So I can’t pretend to have completely gotten the hang of it during our sea trial, but in principle you start with the inner drives fully down, in the usual way. Then, at 1,900 rpm, you lower all the tabs, and she clambers up onto plane, accelerating all the while. Next, you raise the outer trim tabs to about 60 percent and bring the drives up too. Ease forward on the throttles. She’s really tramping at this point, so have a look out the window, then finally, raise the center trim tab to 50 percent, and check the speedo—it should be reading somewhere in excess of 50 knots.
With different propellers Otam actually expects to do better than that, but anything over 50 knots is extremely impressive for a boat this size, especially one that handles as deftly as this one. Noise levels in the saloon seemed unobtrusive—I’m afraid I was just too busy at the helm to take sound readings—and after a little experimentation with trim angles we found that she’s happy to plane as slowly as 16 knots and content to cruise between about 25 and 45 knots—although the sweet spot in the performance envelope, where you’ll find the best combination of speed and fuel economy, is in the mid-40s.
I was surprised halfway through our trial to see that we had a healthy 3-foot chop in the bay. Not because it was noteworthy in itself, but because I hadn’t noticed it before: The hull’s deep forefoot had been quietly ironing it out with a minimum of drama. With this capable hull shape and Mr. Brown’s taut, responsive handling, it occurred to me that even at the high speeds the boat is capable of, it might prove possible to at least hope to steer a considered course through the waves with her, and give your guests a smooth ride.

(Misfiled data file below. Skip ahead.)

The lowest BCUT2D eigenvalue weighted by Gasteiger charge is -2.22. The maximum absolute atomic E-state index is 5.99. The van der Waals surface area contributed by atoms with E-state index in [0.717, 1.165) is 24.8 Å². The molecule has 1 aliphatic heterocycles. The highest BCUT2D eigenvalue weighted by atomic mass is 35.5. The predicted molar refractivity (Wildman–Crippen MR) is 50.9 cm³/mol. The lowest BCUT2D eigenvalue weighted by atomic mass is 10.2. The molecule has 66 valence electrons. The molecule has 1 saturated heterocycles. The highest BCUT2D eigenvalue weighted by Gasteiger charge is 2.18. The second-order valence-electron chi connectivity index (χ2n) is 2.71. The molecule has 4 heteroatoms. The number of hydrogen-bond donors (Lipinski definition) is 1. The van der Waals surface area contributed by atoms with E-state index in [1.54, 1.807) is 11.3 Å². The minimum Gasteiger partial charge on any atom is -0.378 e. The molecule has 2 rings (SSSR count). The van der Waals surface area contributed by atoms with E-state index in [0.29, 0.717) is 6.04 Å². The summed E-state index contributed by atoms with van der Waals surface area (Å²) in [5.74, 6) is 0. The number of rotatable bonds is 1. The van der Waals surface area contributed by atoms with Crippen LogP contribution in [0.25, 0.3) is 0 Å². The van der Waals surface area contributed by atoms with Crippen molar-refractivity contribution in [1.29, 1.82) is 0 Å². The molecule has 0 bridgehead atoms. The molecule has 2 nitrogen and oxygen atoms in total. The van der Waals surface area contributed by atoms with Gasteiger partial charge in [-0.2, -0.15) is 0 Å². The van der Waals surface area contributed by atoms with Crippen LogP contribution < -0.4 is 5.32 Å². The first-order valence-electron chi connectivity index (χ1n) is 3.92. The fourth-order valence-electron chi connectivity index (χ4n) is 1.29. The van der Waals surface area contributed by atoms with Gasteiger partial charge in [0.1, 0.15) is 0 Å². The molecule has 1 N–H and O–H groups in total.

Fast, comfortable passagemaking is boating’s ultimate oxymoron, but on board Mr. Brown I found myself wondering if it really was a practical possibility. She may be a dinosaur, but she’s fully house-trained.
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Generator: 2/13-kW Kohler, Air Conditioning: 75,000-Btu Frigit
Conditions During Boat Test
Air temperature: 72°F; humidity: 72%; seas: 3’
Load During Boat Test
5 persons, 500 lb. gear.
Test Boat Specifications
- Test Engine: 4/1,622-hp MTU 10V 2000 M94s
- Transmission/Ratio: ZF 2060, 1.7:1 gear ratio (Trimax surface drives)
- Props: 5-blade Rolla SI
This article originally appeared in the April 2016 issue of Power & Motoryacht magazine.